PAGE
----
You may donate by writing a check to the Adair County Humane Society (write PAL 2014 in the memo line) and either drop it off at our shelter (Hwy. 6 east of Kirksville) or mail it to P.O. Box 481 in Kirksville. Or go online ( and donate via credit card or PayPal. Either way, your money will go a long way toward reducing animal suffering in your community.

Gracie, Garfield, Gaga, and the 697 other animals who have been helped by this campaign thus far thank you.

Monday, May 20, 2013

The Results Are In!

ACHS Celebrates Results, Worries about Future of Spay/Neuter Campaign

Kirksville, MO -- May 20, 2013 -- The Adair County Humane Society is pleased to announce the results of its fourth annual March “Be a PAL – Prevent a Litter” spay/neuter campaign: 197 owned pets were fixed, 109 dogs and 88 cats.

Approximately 700 dogs and cats have been fixed within the first four years of the March “Prevent a Litter” (PAL) campaign. The campaign is having a significant impact on the number of homeless animals in our area, as these 700 pets were kept from multiplying into 3500 unwanted cats and dogs.

People paid for the surgeries by either taking advantage of discounts at local veterinary clinics, using $50 coupons from the ACHS, or combining the two. In general more female animals were fixed than males, no doubt because it’s the female animals who will (without human intervention) have many unwanted litters. But it’s relatively inexpensive to fix a male, and savvy individuals increasingly recognize the health, behavioral, and community benefits of neutering their male pets.

All three Kirksville veterinary clinics participated in the campaign, as did clinics in La Plata, Lancaster, Unionville, and Edina. These veterinary clinics were not compensated by the ACHS for their discounts. The top clinic in the area was the Adair County Veterinary Clinic, which performed 94 spay/neuter surgeries during the month of March, all at special discounted rates.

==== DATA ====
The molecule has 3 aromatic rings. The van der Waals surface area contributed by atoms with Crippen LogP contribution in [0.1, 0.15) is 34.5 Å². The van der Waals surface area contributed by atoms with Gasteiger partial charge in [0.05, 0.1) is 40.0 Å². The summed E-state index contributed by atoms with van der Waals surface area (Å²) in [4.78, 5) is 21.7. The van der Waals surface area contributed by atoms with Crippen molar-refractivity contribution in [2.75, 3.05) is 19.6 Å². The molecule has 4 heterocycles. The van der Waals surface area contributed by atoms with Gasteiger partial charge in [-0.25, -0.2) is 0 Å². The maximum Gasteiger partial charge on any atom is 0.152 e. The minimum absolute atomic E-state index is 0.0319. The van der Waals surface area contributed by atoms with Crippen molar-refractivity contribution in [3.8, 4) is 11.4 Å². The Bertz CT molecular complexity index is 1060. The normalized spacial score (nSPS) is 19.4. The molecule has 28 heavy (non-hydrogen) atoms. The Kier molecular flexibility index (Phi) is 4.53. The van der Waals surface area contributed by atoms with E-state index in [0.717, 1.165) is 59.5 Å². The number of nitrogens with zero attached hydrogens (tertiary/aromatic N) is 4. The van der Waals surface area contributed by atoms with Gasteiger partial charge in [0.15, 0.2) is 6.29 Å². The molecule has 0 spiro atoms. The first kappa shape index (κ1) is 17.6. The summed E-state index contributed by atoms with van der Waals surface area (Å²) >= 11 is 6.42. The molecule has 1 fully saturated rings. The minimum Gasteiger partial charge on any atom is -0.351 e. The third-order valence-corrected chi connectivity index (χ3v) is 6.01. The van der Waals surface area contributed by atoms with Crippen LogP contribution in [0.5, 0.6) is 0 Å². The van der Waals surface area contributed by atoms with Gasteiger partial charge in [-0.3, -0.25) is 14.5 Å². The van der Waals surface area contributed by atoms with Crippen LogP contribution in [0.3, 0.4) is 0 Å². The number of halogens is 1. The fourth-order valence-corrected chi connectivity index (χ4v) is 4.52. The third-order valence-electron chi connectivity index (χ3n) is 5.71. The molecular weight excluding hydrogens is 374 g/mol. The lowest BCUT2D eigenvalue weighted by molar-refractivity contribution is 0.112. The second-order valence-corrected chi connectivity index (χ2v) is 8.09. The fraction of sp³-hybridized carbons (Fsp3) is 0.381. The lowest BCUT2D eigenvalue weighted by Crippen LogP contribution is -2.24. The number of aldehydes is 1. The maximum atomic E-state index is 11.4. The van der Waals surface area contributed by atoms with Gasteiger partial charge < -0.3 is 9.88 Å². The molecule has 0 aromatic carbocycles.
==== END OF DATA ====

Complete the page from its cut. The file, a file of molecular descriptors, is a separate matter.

In mid-February the Adair County Humane Society distributed one hundred and forty $50 spay/neuter certificates to people in financial need. Nearly 70% of these were redeemed. The bill for this year’s campaign was $4725, which was paid for by donations from people who recognize that prevention is the best strategy for dealing with the problem of pet overpopulation. Much of this money was raised by a matching funds challenge in early February.

The ACHS was fortunate enough to receive special spay/neuter grants from the ASPCA in 2010, 2011, and 2012 to partially fund the PAL campaign. But there was no grant money available to support the 2013 campaign. Since the campaign is now well-established, board members hope that individuals within the community will provide monetary donations to continue this important work. There will not be a 2014 March “Prevent a Litter” campaign unless the ACHS has a very successful fund-raising year.

More information is available at the ACHS website: